So, at face value, the Labour and Liberal Democrat manifesto commitments are more far-reaching and comprehensive. Both manifestos recognise the gap in provision for the under-threes, for example, and the need to offer affordable childcare for younger children, which would be a welcome policy change to encourage more new parents to return to work.

Another criticism of the current government’s commitment to 30 hours’ free childcare is the ability and capacity of childcare providers to make available the number of required places. For example, an inquiry into the free entitlement to early years education by the House of Commons Public Accounts Committee highlights a range of risks identified by the National Audit Office to the successful implementation of the new 30-hour entitlement. These include concerns by childcare providers about the levels of funding that will be available and the possibility that providers could choose to offer additional hours to three- and four-year-olds by reducing the number of places offered to disadvantaged two-year-olds. A survey by the Pre-school Learning Alliance supports this perspective, with half of childcare providers fearing forced closure as a result of the 30-hour free entitlement offer for three and four-year-olds. It also found that half of providers would offer fewer places to children of other ages if they did deliver the extended entitlement.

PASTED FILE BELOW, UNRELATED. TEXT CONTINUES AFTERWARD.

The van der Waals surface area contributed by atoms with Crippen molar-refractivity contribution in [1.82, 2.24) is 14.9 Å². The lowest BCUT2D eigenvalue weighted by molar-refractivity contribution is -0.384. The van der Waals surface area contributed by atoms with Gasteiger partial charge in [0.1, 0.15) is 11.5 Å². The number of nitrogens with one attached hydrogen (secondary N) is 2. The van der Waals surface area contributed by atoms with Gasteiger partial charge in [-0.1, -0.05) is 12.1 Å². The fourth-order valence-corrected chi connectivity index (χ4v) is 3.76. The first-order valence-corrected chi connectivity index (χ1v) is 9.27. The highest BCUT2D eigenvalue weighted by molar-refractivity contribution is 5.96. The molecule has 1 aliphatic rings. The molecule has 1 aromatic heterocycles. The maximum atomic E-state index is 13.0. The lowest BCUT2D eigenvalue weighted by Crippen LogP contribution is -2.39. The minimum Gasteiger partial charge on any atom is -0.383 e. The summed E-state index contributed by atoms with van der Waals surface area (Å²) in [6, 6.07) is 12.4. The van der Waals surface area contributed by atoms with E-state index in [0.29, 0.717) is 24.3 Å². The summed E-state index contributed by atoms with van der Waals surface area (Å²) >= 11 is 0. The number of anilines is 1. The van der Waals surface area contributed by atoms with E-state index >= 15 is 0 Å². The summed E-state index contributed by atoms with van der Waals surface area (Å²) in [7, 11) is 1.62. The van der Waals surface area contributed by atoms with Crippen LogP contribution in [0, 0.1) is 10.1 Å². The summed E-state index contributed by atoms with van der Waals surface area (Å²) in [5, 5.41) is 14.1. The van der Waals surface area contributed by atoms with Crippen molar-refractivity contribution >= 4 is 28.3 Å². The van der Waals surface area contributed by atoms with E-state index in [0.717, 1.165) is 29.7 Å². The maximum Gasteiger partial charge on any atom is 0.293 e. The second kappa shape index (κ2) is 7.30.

Therefore, recognition by both Labour and Liberal Democrat manifestos that sustainable funding approaches to make sure enough places are available is welcome. Both these manifesto commitments look more promising for future childcare provision. However, the devil is in the detail and we will have to await for more information on how these plans would work in practice – if given the chance. Of major importance is that any new government undertakes a thorough consultation with business and other interested stakeholders to develop a cohesive and realistic offering that will work in practice.